Wednesday, April 19, 2017

Potsy and Playgrounds #AtoZChallenge

Memories of my childhood sometimes seem so fresh.  I can just turn inward, and my childhood growing up in the 50's and 60's in the Bronx (a borough of New York City) comes to life for me.

In those days, our parents (normally, a stay at home mother) encouraged us to stay outside whenever we were home from school.

There was no such thing as a helicopter parent.  It may have been a little easier for me, growing up in a city housing project which had a couple of small playgrounds in its design.  There was a larger playground across the street, Magenta Street to be exact.  It is called the Gun Hill Playground, and still exists today.

I never knew the origins of how Magenta Street was named, until I read this online:

"The naming of the color celebrated the victory of a battle in which an Italo-Franco alliance defeated the Austrians and helped to bring about a unified Italy. Prior to 1900, this Bronx neighborhood was inhabited by a small colony of French weavers as well as by a growing number of Italian immigrants. The street was named Magenta to signify the Italo-Franco unity that once characterized this portion of the Bronx."

When I looked at pictures of the Gun Hill Playground online, I was amazed to find a painted Potsy board.  We would have scorned something that official, preferring to draw a large board in chalk.

Potsy, in many parts of the United States, is called Hopscotch.  In New York City, it is called Potsy,and these are the rules.

Basically, the board had a double row of boxes, numbered from 1 to 10 (10 was a semi circle at the head of the rectangle.  The first player would take the "potsy" (a rock, or a penny, or something similar), throw it into the box numbered "1". You hopped into box 2, then 3, then 4, all on the same leg. When you reached 10, you reversed direction and hopped back.  If you touched any line or lost your balance, you were "out".  If you made it to the last box, you leaned over, still on one foot, picked up the potsy.  Now, you got to get back on two feet, as you threw the potsy into box "2"and repeated the process.

I'm surprised that I have balance problems as a young senior, as I played enough of this game on the sidewalks and playground of the Bronx.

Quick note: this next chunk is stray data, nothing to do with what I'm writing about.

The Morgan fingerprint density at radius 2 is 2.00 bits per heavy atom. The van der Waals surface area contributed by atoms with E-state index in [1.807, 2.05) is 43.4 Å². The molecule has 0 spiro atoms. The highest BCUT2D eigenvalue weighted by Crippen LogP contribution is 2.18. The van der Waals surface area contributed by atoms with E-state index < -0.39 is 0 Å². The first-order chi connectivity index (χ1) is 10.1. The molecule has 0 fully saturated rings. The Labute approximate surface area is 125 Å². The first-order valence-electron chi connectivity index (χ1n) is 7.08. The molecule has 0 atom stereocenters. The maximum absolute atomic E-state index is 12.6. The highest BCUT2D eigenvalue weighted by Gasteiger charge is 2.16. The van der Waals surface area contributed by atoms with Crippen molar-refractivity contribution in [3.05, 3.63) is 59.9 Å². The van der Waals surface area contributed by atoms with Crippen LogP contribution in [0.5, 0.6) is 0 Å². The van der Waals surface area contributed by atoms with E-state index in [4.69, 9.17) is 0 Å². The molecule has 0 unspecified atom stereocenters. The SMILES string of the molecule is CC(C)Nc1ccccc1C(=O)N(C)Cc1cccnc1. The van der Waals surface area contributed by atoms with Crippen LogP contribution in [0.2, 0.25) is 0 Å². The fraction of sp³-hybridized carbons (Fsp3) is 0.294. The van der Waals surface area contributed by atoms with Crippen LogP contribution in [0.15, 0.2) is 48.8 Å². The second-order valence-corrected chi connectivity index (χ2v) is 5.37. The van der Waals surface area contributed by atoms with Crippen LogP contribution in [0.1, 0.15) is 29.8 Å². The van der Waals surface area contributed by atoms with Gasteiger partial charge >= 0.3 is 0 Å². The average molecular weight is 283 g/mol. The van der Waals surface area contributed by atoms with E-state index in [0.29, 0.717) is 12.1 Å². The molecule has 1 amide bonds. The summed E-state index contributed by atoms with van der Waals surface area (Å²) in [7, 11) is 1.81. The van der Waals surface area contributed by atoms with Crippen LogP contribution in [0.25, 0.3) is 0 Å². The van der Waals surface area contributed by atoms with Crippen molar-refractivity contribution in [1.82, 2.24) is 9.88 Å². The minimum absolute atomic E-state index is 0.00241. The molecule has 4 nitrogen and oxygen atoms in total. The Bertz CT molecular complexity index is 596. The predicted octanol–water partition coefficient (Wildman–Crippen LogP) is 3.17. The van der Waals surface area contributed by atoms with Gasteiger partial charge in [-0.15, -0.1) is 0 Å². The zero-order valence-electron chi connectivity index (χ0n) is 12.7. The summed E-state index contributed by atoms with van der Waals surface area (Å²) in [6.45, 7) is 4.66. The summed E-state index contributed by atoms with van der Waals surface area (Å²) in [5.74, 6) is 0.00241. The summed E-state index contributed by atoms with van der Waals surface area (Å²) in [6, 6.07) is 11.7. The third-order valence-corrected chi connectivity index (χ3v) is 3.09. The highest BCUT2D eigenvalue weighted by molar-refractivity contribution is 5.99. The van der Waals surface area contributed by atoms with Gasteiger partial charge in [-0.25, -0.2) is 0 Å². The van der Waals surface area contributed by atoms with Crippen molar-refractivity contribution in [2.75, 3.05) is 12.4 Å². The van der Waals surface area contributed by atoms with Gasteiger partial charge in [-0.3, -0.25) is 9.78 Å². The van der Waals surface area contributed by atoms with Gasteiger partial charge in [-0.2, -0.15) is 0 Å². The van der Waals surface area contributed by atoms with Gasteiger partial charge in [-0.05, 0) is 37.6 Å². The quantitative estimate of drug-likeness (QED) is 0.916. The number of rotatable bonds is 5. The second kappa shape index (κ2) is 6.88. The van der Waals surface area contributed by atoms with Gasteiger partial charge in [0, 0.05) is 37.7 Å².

Hopscotch is, or was, a universal game.  Do they still play it where you live?

"P" day on the Blogging from A to Z Challenge.


  1. I'm a suburban kid, we played in grassy yards most of the time, didn't play a lot of hopscotch.

  2. brought me back to my(1950's-60's) childhood! "Hopscotch", as it was called in small town Massachusetts was played on the school playground. Did you play kick ball, jump rope and jacks, as well? We had a water tower behind the school that we would throw rocks was a really eerie sound.....thanks for the memories!

  3. Alana, I never played hopscotch. And I've never seen anyone play it except on TV. I wonder why that is? We jumped a lot of rope though and played tag.

  4. I love love love this so much as my commitment for 2017 has been adding more play into my life. Swings, hula hoop, playground stuff, hopscotch hopscotch hopscotch!!!

  5. I seem to remember a differently configured play area- one box, topped by two boxes, topped by one, topped by two, topped by one, topped by two, and topped by one. That must have been the Long Island variant :-).

  6. It must have been such a different neighborhood back then! We lived in Queens in 2006, and my goodness, the history of those places... Loved this little insight into your old neighborhood, and I'm wondering if I ever flitted by it while living there.

  7. Hopscotch was certainly around in my younger days Alana - sounds like a slightly different layout to your Potsy but same idea and a lot of simple fun - which was all we knew back in those days.
    Leanne | cresting the hill

  8. I've played hopscotch so often I can probably recite the rules in my sleep. Although there may be a few made up rules in there - I was the evil elder sister, tormenting my younger sister with all kinds of made up rules! ;-)

  9. I grew up halfway across the world from NY in Africa and India, and like you without helicopter parents and with hopscotch :) it was called 'stapu' in Delhi where I played with my friends. Great memories! thanks for bringing them back.

    Best wishes,

  10. Our hopscotch was a row of boxes (3 or 4), a cross of two, and then one at the end. We'd throw the marker into the first box, skip over it, and hit each box on one foot except for the penultimate two where we'd jump on both feet.

    There was a version with a semicircle on the end, but that was called something different. It was still hopscotch, but it had an added name. I'll have to look that up later.

  11. I used to see hopscotch courts (for lack of a better word) on sidewalks all the time. I haven't seen one in forever.

  12. I remember playing outdoor games when I was growing up in the 1960s and 1970s (that seems like a long time ago). They involved a lot of running and chasing. I think that I played hide and go seek a lot. I remember hiding in a crawl space under the house.


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